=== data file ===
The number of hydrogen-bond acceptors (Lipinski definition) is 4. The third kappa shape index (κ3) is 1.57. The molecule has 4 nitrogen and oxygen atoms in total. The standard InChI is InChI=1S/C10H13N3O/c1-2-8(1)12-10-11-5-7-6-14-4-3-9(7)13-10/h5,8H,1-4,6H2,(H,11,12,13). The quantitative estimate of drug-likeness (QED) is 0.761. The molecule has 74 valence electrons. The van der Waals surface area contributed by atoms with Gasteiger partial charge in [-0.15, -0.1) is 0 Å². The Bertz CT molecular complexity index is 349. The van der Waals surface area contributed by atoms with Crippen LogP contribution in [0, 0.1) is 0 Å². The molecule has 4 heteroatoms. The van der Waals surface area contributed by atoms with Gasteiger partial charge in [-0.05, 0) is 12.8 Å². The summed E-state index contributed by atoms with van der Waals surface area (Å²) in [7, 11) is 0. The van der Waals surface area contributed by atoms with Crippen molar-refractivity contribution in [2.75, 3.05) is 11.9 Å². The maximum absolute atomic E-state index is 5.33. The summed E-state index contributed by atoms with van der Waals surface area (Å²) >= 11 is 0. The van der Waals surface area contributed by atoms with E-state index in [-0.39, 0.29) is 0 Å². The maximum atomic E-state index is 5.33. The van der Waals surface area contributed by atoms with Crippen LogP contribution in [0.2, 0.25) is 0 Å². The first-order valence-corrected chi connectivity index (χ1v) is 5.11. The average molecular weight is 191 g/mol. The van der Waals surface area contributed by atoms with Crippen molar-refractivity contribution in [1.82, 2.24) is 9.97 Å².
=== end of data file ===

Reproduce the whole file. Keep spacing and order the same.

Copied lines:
The number of hydrogen-bond acceptors (Lipinski definition) is 4. The third kappa shape index (κ3) is 1.57. The molecule has 4 nitrogen and oxygen atoms in total. The standard InChI is InChI=1S/C10H13N3O/c1-2-8(1)12-10-11-5-7-6-14-4-3-9(7)13-10/h5,8H,1-4,6H2,(H,11,12,13). The quantitative estimate of drug-likeness (QED) is 0.761. The molecule has 74 valence electrons. The van der Waals surface area contributed by atoms with Gasteiger partial charge in [-0.15, -0.1) is 0 Å². The Bertz CT molecular complexity index is 349. The van der Waals surface area contributed by atoms with Crippen LogP contribution in [0, 0.1) is 0 Å². The molecule has 4 heteroatoms. The van der Waals surface area contributed by atoms with Gasteiger partial charge in [-0.05, 0) is 12.8 Å². The summed E-state index contributed by atoms with van der Waals surface area (Å²) in [7, 11) is 0. The van der Waals surface area contributed by atoms with Crippen molar-refractivity contribution in [2.75, 3.05) is 11.9 Å². The maximum absolute atomic E-state index is 5.33. The summed E-state index contributed by atoms with van der Waals surface area (Å²) >= 11 is 0. The van der Waals surface area contributed by atoms with E-state index in [-0.39, 0.29) is 0 Å². The maximum atomic E-state index is 5.33. The van der Waals surface area contributed by atoms with Crippen LogP contribution in [0.2, 0.25) is 0 Å². The first-order valence-corrected chi connectivity index (χ1v) is 5.11. The average molecular weight is 191 g/mol. The van der Waals surface area contributed by atoms with Crippen molar-refractivity contribution in [1.82, 2.24) is 9.97 Å².